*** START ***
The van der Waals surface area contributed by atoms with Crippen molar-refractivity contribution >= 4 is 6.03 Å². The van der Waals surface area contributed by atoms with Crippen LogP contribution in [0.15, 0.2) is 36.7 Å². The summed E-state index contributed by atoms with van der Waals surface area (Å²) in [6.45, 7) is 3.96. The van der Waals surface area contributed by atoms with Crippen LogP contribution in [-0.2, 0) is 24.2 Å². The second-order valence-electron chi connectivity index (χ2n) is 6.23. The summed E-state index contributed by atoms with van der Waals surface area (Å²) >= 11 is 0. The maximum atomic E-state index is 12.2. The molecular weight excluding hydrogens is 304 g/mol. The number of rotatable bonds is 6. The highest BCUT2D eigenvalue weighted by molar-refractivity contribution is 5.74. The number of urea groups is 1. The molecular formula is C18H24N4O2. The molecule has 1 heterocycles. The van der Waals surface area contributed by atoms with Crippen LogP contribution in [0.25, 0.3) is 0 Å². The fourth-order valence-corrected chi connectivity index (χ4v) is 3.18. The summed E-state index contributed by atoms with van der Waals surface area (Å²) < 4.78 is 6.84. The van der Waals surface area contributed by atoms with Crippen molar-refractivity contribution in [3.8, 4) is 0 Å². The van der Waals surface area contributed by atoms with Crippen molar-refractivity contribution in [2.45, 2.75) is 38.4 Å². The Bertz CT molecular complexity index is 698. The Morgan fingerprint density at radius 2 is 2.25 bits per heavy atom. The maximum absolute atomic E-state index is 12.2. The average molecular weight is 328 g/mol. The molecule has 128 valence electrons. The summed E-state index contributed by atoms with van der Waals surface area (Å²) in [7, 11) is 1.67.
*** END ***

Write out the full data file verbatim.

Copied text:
The van der Waals surface area contributed by atoms with Crippen molar-refractivity contribution >= 4 is 6.03 Å². The van der Waals surface area contributed by atoms with Crippen LogP contribution in [0.15, 0.2) is 36.7 Å². The summed E-state index contributed by atoms with van der Waals surface area (Å²) in [6.45, 7) is 3.96. The van der Waals surface area contributed by atoms with Crippen LogP contribution in [-0.2, 0) is 24.2 Å². The second-order valence-electron chi connectivity index (χ2n) is 6.23. The summed E-state index contributed by atoms with van der Waals surface area (Å²) >= 11 is 0. The maximum atomic E-state index is 12.2. The molecular weight excluding hydrogens is 304 g/mol. The number of rotatable bonds is 6. The highest BCUT2D eigenvalue weighted by molar-refractivity contribution is 5.74. The number of urea groups is 1. The molecular formula is C18H24N4O2. The molecule has 1 heterocycles. The van der Waals surface area contributed by atoms with Crippen LogP contribution in [0.25, 0.3) is 0 Å². The fourth-order valence-corrected chi connectivity index (χ4v) is 3.18. The summed E-state index contributed by atoms with van der Waals surface area (Å²) < 4.78 is 6.84. The van der Waals surface area contributed by atoms with Crippen molar-refractivity contribution in [3.8, 4) is 0 Å². The van der Waals surface area contributed by atoms with Crippen molar-refractivity contribution in [2.45, 2.75) is 38.4 Å². The Bertz CT molecular complexity index is 698. The Morgan fingerprint density at radius 2 is 2.25 bits per heavy atom. The maximum absolute atomic E-state index is 12.2. The average molecular weight is 328 g/mol. The molecule has 128 valence electrons. The summed E-state index contributed by atoms with van der Waals surface area (Å²) in [7, 11) is 1.67.